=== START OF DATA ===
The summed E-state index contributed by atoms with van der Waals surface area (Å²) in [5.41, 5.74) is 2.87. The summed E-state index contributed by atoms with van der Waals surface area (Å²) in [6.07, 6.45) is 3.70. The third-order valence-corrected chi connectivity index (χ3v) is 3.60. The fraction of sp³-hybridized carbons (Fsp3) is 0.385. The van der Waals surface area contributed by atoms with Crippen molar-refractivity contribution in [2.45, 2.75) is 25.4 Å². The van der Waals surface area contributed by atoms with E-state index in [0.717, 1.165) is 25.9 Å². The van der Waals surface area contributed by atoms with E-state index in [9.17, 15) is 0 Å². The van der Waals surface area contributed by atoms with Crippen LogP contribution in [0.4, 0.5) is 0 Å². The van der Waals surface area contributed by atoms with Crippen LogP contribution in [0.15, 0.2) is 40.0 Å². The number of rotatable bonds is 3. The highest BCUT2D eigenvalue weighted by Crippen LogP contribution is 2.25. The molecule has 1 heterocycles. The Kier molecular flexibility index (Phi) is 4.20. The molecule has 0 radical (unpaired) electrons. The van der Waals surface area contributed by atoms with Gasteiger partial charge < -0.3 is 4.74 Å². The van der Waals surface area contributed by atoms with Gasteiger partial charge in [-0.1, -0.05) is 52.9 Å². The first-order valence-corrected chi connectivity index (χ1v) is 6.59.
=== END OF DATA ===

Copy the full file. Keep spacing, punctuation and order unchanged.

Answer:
The summed E-state index contributed by atoms with van der Waals surface area (Å²) in [5.41, 5.74) is 2.87. The summed E-state index contributed by atoms with van der Waals surface area (Å²) in [6.07, 6.45) is 3.70. The third-order valence-corrected chi connectivity index (χ3v) is 3.60. The fraction of sp³-hybridized carbons (Fsp3) is 0.385. The van der Waals surface area contributed by atoms with Crippen molar-refractivity contribution in [2.45, 2.75) is 25.4 Å². The van der Waals surface area contributed by atoms with E-state index in [0.717, 1.165) is 25.9 Å². The van der Waals surface area contributed by atoms with E-state index in [9.17, 15) is 0 Å². The van der Waals surface area contributed by atoms with Crippen LogP contribution in [0.4, 0.5) is 0 Å². The van der Waals surface area contributed by atoms with Crippen LogP contribution in [0.15, 0.2) is 40.0 Å². The number of rotatable bonds is 3. The highest BCUT2D eigenvalue weighted by Crippen LogP contribution is 2.25. The molecule has 1 heterocycles. The Kier molecular flexibility index (Phi) is 4.20. The molecule has 0 radical (unpaired) electrons. The van der Waals surface area contributed by atoms with Gasteiger partial charge < -0.3 is 4.74 Å². The van der Waals surface area contributed by atoms with Gasteiger partial charge in [-0.1, -0.05) is 52.9 Å². The first-order valence-corrected chi connectivity index (χ1v) is 6.59.